Candidates should consider a potential supervisor’s content expertise, interests and style of supervision. Clearly, there is a need to have some level of content expertise and shared interest in your research. But it is possible to have content expertise but not a strong interest in a particular research question. If a supervisor is interested in your research questions then they will on average find it easier to be actively engaged in your research. What does that mean practically? Well, if I am really interested in your research, I’ll find it hard to keep away from reading the next draft of a proposal or research article that is submitted even if I have competing work demands (which we all do). That is good for the candidate.

Further, my own curiosity might get me to look up new work in the area. That is good for the candidate. With regard to style of supervision, one element of style involves the varying levels of structure that supervisors use. Many supervisors encourage students to read widely early on as their project develops but they vary widely in the structure and guidance they provide for this process.

There are many other structural and procedural aspects of supervision that vary (e.g., emailed summary following every supervision session, frequency of contact etc). So, it would be wise for a candidate to ask a potential supervisor how structured their approach to supervision is and what the nature of those structures are to get a sense early on about whether this will match their needs.

Meet the candidate: Atanas Janackovski

Can you give a description of the topic or question you are investigating?

I am exploring what psychological factors can influence suicidality in young people and what psychological techniques or approaches can be helpful in treatment and recovery.

How did you select your research topic? Where does your interest in this field stem from?

The opportunity to work in the area came up during my honours research. I had not anticipated how interesting I would find the area and felt like my honours research only really began to scratch the surface of learning about the problem. I had previously worked with children and families for a local NGO so the research area and the potential impact it could have fit well with my values and worldview. I knew that this was an important area to work in and hoped that my small contribution could add to improving outcomes for suicidal young people, the communities in which they live, and ultimately save lives.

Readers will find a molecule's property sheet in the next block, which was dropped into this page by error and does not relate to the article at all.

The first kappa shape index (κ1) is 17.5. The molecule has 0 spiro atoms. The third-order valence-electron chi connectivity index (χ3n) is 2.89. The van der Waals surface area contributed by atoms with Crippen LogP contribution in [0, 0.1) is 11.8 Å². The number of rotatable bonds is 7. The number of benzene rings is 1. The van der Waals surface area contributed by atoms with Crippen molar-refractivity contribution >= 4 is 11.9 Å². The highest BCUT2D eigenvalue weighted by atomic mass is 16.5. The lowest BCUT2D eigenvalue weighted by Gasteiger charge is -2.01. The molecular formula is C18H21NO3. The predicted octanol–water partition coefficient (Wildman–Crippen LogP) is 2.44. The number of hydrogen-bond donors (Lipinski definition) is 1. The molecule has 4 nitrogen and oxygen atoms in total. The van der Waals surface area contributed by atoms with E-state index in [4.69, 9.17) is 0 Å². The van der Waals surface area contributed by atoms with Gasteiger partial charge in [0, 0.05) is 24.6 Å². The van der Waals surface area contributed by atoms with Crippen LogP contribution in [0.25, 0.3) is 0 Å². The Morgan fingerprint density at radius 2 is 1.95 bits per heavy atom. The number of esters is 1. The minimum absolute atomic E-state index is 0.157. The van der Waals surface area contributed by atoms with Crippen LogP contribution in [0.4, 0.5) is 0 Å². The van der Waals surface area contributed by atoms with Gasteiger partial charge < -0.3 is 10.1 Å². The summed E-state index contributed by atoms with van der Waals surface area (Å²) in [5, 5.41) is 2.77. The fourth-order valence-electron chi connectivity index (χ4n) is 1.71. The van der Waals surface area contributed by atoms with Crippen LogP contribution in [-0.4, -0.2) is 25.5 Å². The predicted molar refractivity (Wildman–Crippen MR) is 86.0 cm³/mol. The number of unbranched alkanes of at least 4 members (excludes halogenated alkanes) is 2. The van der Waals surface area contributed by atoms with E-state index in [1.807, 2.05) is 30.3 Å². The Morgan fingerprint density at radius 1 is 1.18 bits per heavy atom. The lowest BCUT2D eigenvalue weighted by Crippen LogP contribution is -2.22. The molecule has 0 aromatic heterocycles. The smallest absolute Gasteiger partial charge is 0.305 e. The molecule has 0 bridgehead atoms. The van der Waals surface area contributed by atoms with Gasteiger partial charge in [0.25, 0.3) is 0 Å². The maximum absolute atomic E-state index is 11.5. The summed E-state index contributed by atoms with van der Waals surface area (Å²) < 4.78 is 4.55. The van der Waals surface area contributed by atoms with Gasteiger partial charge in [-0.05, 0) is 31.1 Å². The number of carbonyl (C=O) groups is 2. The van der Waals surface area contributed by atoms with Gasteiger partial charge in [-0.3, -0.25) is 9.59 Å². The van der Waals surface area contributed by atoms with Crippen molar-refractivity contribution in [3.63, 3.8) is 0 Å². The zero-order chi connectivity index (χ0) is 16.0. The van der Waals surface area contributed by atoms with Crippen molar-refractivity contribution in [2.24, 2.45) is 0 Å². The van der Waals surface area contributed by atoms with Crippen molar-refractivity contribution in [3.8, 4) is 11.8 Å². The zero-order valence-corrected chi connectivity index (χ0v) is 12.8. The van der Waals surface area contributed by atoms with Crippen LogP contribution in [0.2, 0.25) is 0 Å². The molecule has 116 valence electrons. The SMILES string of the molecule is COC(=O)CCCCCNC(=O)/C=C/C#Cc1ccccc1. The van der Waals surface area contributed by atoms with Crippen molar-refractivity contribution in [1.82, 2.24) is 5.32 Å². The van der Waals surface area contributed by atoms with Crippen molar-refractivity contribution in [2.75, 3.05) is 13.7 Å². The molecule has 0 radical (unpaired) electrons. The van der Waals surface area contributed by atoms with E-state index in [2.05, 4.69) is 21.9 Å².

How did you find your supervisor?

Prior to commencing my honours research I was told numerous times: "Make sure you get a good supervisor". I wasn't sure what this meant so I started talking to various people that had already gone through honours or postgraduate studies and Frank's name continually came up. I then approached Frank and expressed my interest in working with him and after some discussion about how it could work and the challenges that are inherent with research we agreed to work together and he helped me work out a topic to research. The rest is history!

How do you think your research can change the world?

I hope that we can understand a bit more about what works in psychological treatments for suicidal young people. Ideally, this can lead to improved outcomes in therapies, and inform how other support systems or stakeholders can best wrap around the young people to support them. Ultimately, the aim is to help save lives – hopefully my research can do its bit to achieve this goal.

What advice would you give someone considering doing postgraduate studies?

I don't really like using the term because it is a bit overused, but taking on a PhD is a massive journey that permeates into every corner of your life. Build your relationship with your supervisor because they know the lay of the land and can help you get your bearings when you need them but make sure you have good support in both academic and non-academic spheres of your life as well.

Find others to talk to about your research and continue to be curious about things outside your direct research questions because they can inform your own research and help generate new ideas and insights. Postgraduate studies are a unique opportunity in your life to learn, explore and grow, so be curious, ask lots of questions and have fun!